Comanche Eagle by Sara Orwig
(Zebra, $4.99, PG-13) ISBN 0-8217-5951-5
If you love the Rocky Mountain states and fiction which springs from a significant, historical phenomenon, read Sara Orwig's new novel, Comanche Eagle . The action occurs in and around Cheyenne soon after the Territory of Wyoming enacted radical legislation granting women the right to vote and hold office. If you are thinking "But it was South Pass . . ." or "Hey, why is Orwig using one of those endless Comanche titles instead of the name of an indigenous tribe . . .," you are in for a treat. This author knows Wyoming's history. Twists and turns in her story will prove that to you.

Crystal Spencer is a can-do kind of woman with a problem her ignorance of men and especially the effects of frontier living upon them. After experiencing a refined childhood in Baltimore and learning law by assisting in her family's firm, she is abandoned and impoverished. To survive, Crystal sells everything except her piano and moves West hoping to convince her brother Ellery to uproot his medical practice and accompany her to California. Unfortunately, Ellery's dual addictions to drinking and gambling limit his doctoring opportunities to such rough-and-tumble towns as Cheyenne.

The book opens with a courtroom scene in which Crystal, recently appointed Cheyenne's first Justice of the Peace, hears the case of a brawler. She loves her job and enjoys her reputation as a strict judge, unaware that rigid adherence to the letter of the law is not appreciated by most inhabitants of Cheyenne. In this case, even the testimony of the accused's employer, Travis Black Eagle, a farrier and successful owner of a livery stable, does not convince Crystal to be lenient.

Sparks fly from this first eye-to-eye contact between Black Eagle and the judge. Crystal feels uneasy and intimidated but still imposes a stiff sentence, since she believes it is the only way to maintain her credibility and achieve civility in Cheyenne. Travis is furious with her but pays the fine, since his business will suffer if his employee cannot afford to pay and must go to jail.

Soon after the courtroom drama, Travis' wife dies in childbirth. Ellery Spencer was dragged from a saloon to assist but was in no condition to help, so Travis blames the doctor for his wife's death. Ellery is shot and dies on his way home. As Crystal struggles to cope with her brother's death wondering how she will survive, let alone get to California, Travis Black Eagle arrives demanding to see her. Crystal believes Travis murdered her brother and is so terrified, she threatens him with Ellery's pistol, actually pulling the trigger, only to find the gun is empty.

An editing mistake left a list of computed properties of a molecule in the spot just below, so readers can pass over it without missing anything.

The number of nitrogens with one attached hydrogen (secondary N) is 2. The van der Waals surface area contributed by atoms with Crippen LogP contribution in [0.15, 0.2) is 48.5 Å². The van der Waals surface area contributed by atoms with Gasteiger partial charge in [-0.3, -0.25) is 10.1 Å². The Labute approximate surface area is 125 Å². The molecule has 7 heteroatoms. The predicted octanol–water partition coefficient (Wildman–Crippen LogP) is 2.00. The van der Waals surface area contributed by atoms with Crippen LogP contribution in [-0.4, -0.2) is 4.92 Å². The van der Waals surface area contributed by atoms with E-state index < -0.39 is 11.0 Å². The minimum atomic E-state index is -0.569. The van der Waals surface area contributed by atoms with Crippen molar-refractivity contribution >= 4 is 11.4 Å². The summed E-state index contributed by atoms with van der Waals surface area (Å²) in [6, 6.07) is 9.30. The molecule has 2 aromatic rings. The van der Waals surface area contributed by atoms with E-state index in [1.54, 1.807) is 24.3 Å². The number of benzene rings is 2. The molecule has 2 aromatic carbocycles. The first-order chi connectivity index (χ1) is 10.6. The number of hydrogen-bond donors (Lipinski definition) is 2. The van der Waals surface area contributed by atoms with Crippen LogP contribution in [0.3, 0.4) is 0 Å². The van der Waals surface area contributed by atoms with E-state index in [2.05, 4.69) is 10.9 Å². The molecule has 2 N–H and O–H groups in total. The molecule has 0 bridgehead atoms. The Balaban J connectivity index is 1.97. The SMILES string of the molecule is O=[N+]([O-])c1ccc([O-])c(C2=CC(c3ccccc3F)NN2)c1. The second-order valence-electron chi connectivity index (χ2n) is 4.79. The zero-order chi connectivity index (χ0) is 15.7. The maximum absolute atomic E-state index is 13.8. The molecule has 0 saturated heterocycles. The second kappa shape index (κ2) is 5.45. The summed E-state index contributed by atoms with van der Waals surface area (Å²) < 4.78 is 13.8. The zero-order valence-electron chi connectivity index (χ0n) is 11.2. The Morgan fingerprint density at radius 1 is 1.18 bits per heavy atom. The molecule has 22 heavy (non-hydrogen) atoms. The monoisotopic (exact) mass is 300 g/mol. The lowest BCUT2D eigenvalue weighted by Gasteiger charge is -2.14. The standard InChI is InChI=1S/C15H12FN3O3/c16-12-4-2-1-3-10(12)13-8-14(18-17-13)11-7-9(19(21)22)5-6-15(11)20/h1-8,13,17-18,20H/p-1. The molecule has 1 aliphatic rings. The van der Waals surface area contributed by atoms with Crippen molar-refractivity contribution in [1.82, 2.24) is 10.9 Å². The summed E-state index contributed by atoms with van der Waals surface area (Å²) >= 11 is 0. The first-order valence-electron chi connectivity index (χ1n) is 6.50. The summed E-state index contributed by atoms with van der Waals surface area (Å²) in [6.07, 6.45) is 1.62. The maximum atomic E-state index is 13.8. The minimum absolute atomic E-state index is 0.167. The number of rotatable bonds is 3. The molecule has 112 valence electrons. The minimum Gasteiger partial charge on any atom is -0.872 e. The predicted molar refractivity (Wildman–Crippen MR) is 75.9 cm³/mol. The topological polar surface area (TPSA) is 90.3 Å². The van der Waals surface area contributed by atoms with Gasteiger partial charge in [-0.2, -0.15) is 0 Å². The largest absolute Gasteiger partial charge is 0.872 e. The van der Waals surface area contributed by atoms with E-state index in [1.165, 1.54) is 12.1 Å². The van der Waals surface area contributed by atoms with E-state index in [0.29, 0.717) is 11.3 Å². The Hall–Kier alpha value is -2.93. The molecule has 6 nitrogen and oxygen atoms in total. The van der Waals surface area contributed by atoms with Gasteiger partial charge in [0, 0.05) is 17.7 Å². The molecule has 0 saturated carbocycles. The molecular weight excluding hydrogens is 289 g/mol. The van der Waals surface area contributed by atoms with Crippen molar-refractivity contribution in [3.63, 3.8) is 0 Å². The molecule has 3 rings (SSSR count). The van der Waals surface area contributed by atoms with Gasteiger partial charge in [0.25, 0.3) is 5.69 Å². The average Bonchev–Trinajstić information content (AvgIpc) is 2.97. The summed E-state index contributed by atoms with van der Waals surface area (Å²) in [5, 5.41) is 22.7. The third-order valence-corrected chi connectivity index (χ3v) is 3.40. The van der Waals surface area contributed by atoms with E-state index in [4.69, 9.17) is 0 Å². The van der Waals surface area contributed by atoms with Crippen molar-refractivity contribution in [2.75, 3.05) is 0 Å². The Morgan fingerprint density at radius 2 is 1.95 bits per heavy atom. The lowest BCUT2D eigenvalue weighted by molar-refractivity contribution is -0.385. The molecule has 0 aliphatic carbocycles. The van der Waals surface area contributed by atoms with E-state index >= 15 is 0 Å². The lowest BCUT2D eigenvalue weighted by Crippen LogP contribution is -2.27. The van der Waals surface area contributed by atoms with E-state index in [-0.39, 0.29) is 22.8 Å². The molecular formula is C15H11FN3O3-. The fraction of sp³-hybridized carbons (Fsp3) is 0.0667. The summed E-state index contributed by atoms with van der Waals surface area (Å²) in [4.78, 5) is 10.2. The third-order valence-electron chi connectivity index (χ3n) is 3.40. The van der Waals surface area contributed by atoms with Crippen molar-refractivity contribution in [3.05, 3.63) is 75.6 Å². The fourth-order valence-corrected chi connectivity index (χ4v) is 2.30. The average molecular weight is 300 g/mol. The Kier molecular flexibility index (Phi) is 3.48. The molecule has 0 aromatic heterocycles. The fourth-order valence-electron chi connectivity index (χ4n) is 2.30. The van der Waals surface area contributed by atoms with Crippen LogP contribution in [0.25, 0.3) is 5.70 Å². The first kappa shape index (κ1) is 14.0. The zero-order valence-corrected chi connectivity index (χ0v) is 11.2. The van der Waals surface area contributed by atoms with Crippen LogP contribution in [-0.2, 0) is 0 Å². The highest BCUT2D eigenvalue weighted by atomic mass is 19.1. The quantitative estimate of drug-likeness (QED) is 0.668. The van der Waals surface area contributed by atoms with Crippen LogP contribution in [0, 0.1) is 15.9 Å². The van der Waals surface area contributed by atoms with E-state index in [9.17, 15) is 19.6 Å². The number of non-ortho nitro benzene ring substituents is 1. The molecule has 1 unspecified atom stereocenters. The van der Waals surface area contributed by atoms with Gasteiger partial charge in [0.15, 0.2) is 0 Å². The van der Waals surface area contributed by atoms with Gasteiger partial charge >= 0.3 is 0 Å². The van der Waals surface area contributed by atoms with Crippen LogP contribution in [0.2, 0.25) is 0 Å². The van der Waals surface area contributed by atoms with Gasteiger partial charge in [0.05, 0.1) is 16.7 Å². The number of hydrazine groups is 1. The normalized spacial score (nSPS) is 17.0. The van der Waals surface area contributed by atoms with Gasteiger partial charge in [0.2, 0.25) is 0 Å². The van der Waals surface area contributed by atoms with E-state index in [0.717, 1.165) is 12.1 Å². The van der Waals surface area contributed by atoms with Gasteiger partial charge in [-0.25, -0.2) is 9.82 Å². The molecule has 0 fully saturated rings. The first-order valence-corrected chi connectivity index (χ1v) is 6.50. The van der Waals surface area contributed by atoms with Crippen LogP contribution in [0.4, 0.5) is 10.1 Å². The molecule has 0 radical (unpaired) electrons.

A haggard, grief-stricken Travis demands Crystal marry him and help raise his two-week old son. Though marrying "Judge Spinster" is anathema to Travis, he believes his child must be raised by an educated, refined woman in order to ease the boy's way into "society." After some negotiating, they make a deal Travis will not touch Crystal, since he has no desire for her body, and, when the child is thirteen, he will free her to move to California. It's a deal she cannot refuse, though she is hurt by a man finding her physically undesirable.

Revelations about Travis and Crystal are so well-paced as the plot unfolds, each reader should experience them without any clues here. Suffice it to say, a very sensitive handling of issues involving Native Americans and some of the more poignant aspects of their history in the American West is a commendable feature of this book. Travis and Crystal come to terms with different views of right and wrong, some personal and some cultural, and share their most hidden secrets.

Though focused on serious issues, Sara Orwig has a wonderful sense of humor. Crystal and Travis know about as much about taking care of a baby as a five year-old who has been deprived of doll-play. Also, I suspect Orwig has observed "nesting habits" of some single males; her description of Crystal's first day at Travis' cabin is worth the price of the book.

This book may be a "keeper" if you care to distinguish between the Laramie Mountains and the Wind River Range or consider visiting South Pass a highlight of your life. If not, you may prefer to trade or loan this book to a friend after reading it, but do read it!

--Sue Klock

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